In conclusion, it is clear that systemic racism is a prevalent issue in the United States, holding it back as a society. It is like a disease the country has yet to cure. By bringing awareness we believe that systemic racism could be eventually stopped. We believe the role of education plays a big part: children need to be educated about the history of African Americans, Hispanics, Native Americans, outside of only one history month. The flaws in the US educational system is one of the reasons why racism remains a raging issue in the institutions of America. Another call for change would be to give room for people of color in these very institutions. More Black, Native American, Hispanic and Asian people should be given opportunities to be employed, hold more leadership roles, and own property. In short, achieving the improvement and elevation African Americans have fought for years and finally holding up to the American dream.
1 “U.S. Census Bureau QuickFacts: United States,” United States Census Bureau, |PAGE|, accessed December 16, 2020, https://www.census.gov/quickfacts/fact/table/US/PST045219#qf-headnote-b)
2 Neil C. Bhutta et al., “Disparities in Wealth by Race and Ethnicity in the 2019 Survey of Consumer Finances,” Federal Reserve, September 28, 2020, |PAGE|, accessed December 16, 2020, https://www.federalreserve.gov/econres/notes/feds-notes/disparities-in-wealth-by-race-and-ethnicity-in-the-2019-survey-of-consu mer-finances-20200928.htm)
4 “COVID-19 Deaths Analyzed by Race and Ethnicity,” APM Research Lab, |PAGE|, accessed December 16, 2020, https://www.apmresearchlab.org/covid/deaths-by-race)
5 Edwards, Frank, Hedwig Lee, and Michael Esposito. “Risk of Being Killed by Police Use of Force in the United States by Age, Race–ethnicity, and Sex.” PNAS. August 20, 2019. Accessed December 17, 2020. https://www.pnas.org/conte nt/116/34/16793?source=post_page—–1a2ce329f8e0———————-
6 Coates, Ta-Nehisi. “The Dubious Math Behind Stop and Frisk.” The Atlantic, Atlantic Media Company, 24 July 2013, http://www.theatlantic.com/national/archive/2013/07/the-dubious-math-behind-stop-and-frisk/278065/.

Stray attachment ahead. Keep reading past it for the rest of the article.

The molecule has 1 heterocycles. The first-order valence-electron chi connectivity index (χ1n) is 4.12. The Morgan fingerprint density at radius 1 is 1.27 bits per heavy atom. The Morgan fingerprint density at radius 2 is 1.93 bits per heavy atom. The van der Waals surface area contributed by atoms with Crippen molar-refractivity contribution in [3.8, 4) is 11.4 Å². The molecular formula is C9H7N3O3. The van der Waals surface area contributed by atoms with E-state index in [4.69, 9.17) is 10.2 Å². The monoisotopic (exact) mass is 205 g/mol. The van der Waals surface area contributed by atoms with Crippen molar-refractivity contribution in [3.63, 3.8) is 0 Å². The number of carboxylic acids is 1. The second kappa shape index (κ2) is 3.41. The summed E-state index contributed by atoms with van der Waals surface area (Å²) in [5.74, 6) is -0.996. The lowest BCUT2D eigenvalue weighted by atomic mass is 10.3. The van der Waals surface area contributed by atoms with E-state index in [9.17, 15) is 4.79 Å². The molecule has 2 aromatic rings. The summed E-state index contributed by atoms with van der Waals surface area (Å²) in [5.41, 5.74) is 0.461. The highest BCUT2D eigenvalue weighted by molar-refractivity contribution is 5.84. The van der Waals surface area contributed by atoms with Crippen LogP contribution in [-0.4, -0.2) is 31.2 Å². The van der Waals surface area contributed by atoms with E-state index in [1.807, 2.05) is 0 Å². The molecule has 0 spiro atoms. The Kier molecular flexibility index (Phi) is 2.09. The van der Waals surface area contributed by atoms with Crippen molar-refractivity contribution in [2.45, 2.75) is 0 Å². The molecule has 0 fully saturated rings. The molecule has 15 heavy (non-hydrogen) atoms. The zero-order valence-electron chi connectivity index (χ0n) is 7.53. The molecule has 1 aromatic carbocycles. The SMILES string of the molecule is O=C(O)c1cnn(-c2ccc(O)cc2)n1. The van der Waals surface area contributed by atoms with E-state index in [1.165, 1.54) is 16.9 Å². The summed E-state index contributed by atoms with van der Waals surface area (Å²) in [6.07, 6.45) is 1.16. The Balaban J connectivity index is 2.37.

7Balko, Radley. “Opinion | There’s Overwhelming Evidence That the Criminal Justice System Is Racist. Here’s the Proof.” The Washington Post. WP Company, June 10, 2020. https://www.washingtonpost.com/graphics/2020/opinions/systemic-racism-police-evidence-criminal-justice-system/.
8 Jim Crow laws were a collection of state and local laws that legalized racial segregation. They were enacted in the 19th century and lasted until 1968.
9 Classicalycourt, “Why the Homeownership Gap between White and Black Americans Is Larger Today than It Was over 50 Years Ago,” CNBC, August 21, 2020, |PAGE|, accessed December 16, 2020, https://www.cnbc.com/2020/08/21/why-the-homeownership-gap-between-white-and-black-americans-is-larger-today-than-it-was -over-50-years-ago.html)
10 Michele Lerner, “One Home, a Lifetime of Impact,” The Washington Post, July 23, 2020, |PAGE|, accessed December 16, 2020, https://www.washingtonpost.com/business/2020/07/23/black-homeownership-gap/?arc404=tru)
1111 Michele Lerner, “One Home, a Lifetime of Impact,” The Washington Post, July 23, 2020, |PAGE|, accessed December 16, 2020, https://www.washingtonpost.com/business/2020/07/23/black-homeownership-gap/?arc404=tru)
13 United States Census, “Quarterly Residential Vacancies and Homeownership, Third Quarter 2020,” news release, October 27, 2020, United States Census Bureau, accessed December 16, 2020, https://www.census.gov/housing/hvs/files/currenthvspress.pdf)
Balko, Radley. “Opinion | There’s Overwhelming Evidence That the Criminal Justice System Is Racist. Here’s the Proof.” The Washington Post. WP Company, June 10, 2020. https://www.washingtonpost.com/graphics/2020/opinions/systemic-racism-police-eviden ce-criminal-justice-system/.
Bhutta, Neil C., Andrew J. Chang, Lisa W. Dettling, and Joanne Undefined Hsu. “Disparities in Wealth by Race and Ethnicity in the 2019 Survey of Consumer Finances.” Federal Reserve. September 28, 2020. Accessed December 16, 2020. https://www.federalreserve.gov/econres/notes/feds-notes/disparities-in-wealth-by-race-an d-ethnicity-in-the-2019-survey-of-consumer-finances-20200928.htm.
Classicalycourt. “Why the Homeownership Gap between White and Black Americans Is Larger Today than It Was over 50 Years Ago.” CNBC. August 21, 2020. Accessed December 16, 2020. https://www.cnbc.com/2020/08/21/why-the-homeownership-gap-between-white-and-blac k-americans-is-larger-today-than-it-was-over-50-years-ago.html.
Coates, Ta-Nehisi. “The Dubious Math Behind Stop and Frisk.” The Atlantic, Atlantic Media Company, 24 July 2013, http://www.theatlantic.com/national/archive/2013/07/the-dubious-math-behind-stop-and-frisk/2 78065/.
“COVID-19 Deaths Analyzed by Race and Ethnicity.” APM Research Lab. Accessed December 16, 2020. https://www.apmresearchlab.org/covid/deaths-by-race.
Edwards, Frank, Hedwig Lee, and Michael Esposito. “Risk of Being Killed by Police Use of Force in the United States by Age, Race–ethnicity, and Sex.” PNAS. August 20, 2019. Accessed December 17, 2020. https://www.pnas.org/content/116/34/16793?source=post_page—–1a2ce329f8e0———- ————.
Lerner, Michele. “One Home, a Lifetime of Impact.” The Washington Post. July 23, 2020. Accessed December 16, 2020. https://www.washingtonpost.com/business/2020/07/23/black-homeownership-gap/?arc40 4=tru.
United States Census. “Quarterly Residential Vacancies and Homeownership, Third Quarter 2020.” News release, October 27, 2020. United States Census Bureau. Accessed December 16, 2020. https://www.census.gov/housing/hvs/files/currenthvspress.pdf.
“U.S. Census Bureau QuickFacts: United States.” United States Census Bureau. Accessed December 16, 2020. https://www.census.gov/quickfacts/fact/table/US/PST045219#qf-headnote-b.